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About Girardville

This is West Main Street in Giardville.  On your left, you will soon be passing McDonald's Funeral Home.  The next right hand turn will take you over Girardville's first bridge and straight on up Perdokas' Hill. 

Every kid in Girardville knew this was downtown. Downtown was Shalamanda's candy store, the way back to the Obstacle Course, the park, and the baseball field. In the centre of town was Nestor's (later known as the Golden Moon - it had The Best hamburgers, fries, and vanilla cokes), the furniture store, St. Joe's and the PM church, Bracey's TV, St. Joe's school, and the bank. If you continue straight, you are on your way uptown.  Uptown were the firehouses and the skating ring.  Down Second St. was Snubbie's Candy Store and Gotchies, the pool hall. All the way, on the corner of Second and Mahanoy Avenue (or the High Road) was St. Vincent's church.

Girardville was established in 1832 by wealthy landowner Stephen Girard. Today, Girardville Trusts continues to exist and provides various funds to area residents. 


Below is a old history of Girardville according to a gentleman named Munsell. 


A History of Girardville

(Exerpts from Munsell’s History of Schuykill County)



The earliest efforts at development of this part of Butler,

then Barry township, were made by the distinguished philanthropist after whom the place is named.  Stephen Girard, of Philadelphia, having become the possessor of large tracts of coal land in this part of Schuylkill county, sent agents in  

Although a portion of the road was completed, the effort to develop the mines prove unremunerative, and the death of the founder put a stop to the extensive works he had  projected.  Confident of the brilliant future of this part of his property, he made it a prominent part of the bequest left to the city of his adoption for the support of  Girard College. The principal use to which the lands were put prior to 1862 was  the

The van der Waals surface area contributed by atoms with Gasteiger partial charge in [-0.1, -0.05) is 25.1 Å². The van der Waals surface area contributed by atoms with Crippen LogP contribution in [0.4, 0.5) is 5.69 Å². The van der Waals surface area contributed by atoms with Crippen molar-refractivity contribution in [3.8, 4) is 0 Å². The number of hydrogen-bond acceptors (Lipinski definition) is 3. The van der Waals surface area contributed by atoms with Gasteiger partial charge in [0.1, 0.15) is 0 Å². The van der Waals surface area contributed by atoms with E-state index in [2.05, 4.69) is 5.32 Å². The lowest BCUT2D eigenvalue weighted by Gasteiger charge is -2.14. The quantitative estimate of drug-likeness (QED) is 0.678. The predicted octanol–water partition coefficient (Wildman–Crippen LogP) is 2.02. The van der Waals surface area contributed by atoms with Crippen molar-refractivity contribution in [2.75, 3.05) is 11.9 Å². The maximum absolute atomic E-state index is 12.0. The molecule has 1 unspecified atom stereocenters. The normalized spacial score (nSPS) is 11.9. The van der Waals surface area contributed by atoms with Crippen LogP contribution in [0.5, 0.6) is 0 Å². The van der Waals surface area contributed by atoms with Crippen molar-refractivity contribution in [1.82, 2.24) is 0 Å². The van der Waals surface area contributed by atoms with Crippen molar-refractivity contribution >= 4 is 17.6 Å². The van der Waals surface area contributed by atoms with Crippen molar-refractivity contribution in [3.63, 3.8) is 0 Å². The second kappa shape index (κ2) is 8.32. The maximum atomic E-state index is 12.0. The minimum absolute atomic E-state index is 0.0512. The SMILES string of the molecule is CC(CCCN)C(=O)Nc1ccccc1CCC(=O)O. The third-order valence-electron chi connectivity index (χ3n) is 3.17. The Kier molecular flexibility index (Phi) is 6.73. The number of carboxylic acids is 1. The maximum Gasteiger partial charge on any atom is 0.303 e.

clearing and sale of the fine pine timber that shaded the  valleof the Mahanoy, three mills having been built by  Mr. Girard's agents in the vicinity, which were operated under leases so  long as lumbering remained profitable.  In 1841, John Hower, now the eldest resident of the place, became the lessee, and he did  much to develop the interests of the place, which at that  time contained but few inhabitants.


In 1862, the Mine Hill and Schuylkill Railroad and the com-

pletion of the Gordon planes having attracted the attention of

operators, coal  lands on the Preston tract were leased  to the Heaton and Colonel J.J. Connor, of Ashland, and in that year the first coal was mined and shipped, the first car load being sent

by Colonel Connor as a present to the mayor of Philadelphia, who

acknowledged the receipt in a letter of thanks, which stated that

he had divided the coal between the two soldiers' restaurants  in

the city.


Further developments followed rapidly, and from a hamlet of

about one hundred inhabitants in 1862 grew a  thriving  borough,

which had  a population of three thousand in 1875,  and  a  coal

trade for that year of more than nine hundred thousand tons.


The first buildings erected in the village were the real

estate office and hotel building, in 1832, the first of which now

constitutes a stable  building, and the latter a  part  of  the

Girard House.

The Presbyterians and Methodists in that part of Butler town-

ship occasionally  held  meetings as early as 1841 in the old

office, and  in  private dwellings; and an  occasional  term  of

school was held in the same way, there being at that  time  not

more than ten or twelve children of school age living near enough

to attend.


The successful opening of not less that ten collieries within

a few miles of the place made a market that quick-witted business

men were not slow in grasping; and, although fifteen years ago

Parker Street was a wild country road, cut through the under-

brush, it boasted in 1880 as fine a grade and as handsome rows of

business blocks as can be found in many an older town.


To this prosperity John Hower, E.C. Wagner, William Gwyther,

Dr. A.B. Sherman, Louis Blass and E.J. Becker contributed large-

ly.   Mr. Wagner, as the agent of the estate, by his liberal and

prudent management made his trust a valuable one to his princi-

pals, and incidentally, to the people of the place.  In 1872, the

inhabitants petitioned for a borough government.





The  Girardville Gazette was founded in 1878, and  its  first

number was issued March 17th of that years, by T.F. Hoffman, who

continued it until August 1st, 1980, when John A. Gilger took

charge of it.  In February, 1879, he discontinued the subscrip-

tion price, which had been one dollar a year, and issued it as an

advertising sheet distributed gratuitously.  In August 1880, Mr.

Gilger disposed of his interest to the firm of Smith  &  Arnold,

who have renewed the practice of charging a regular subscription

price of one dollar per annum.  It is a six-column folio, issued

weekly and well filled with local news.


The only other journalistic venture in the place was under-

taken by Smith & Stephens, who issued twenty-five numbers of a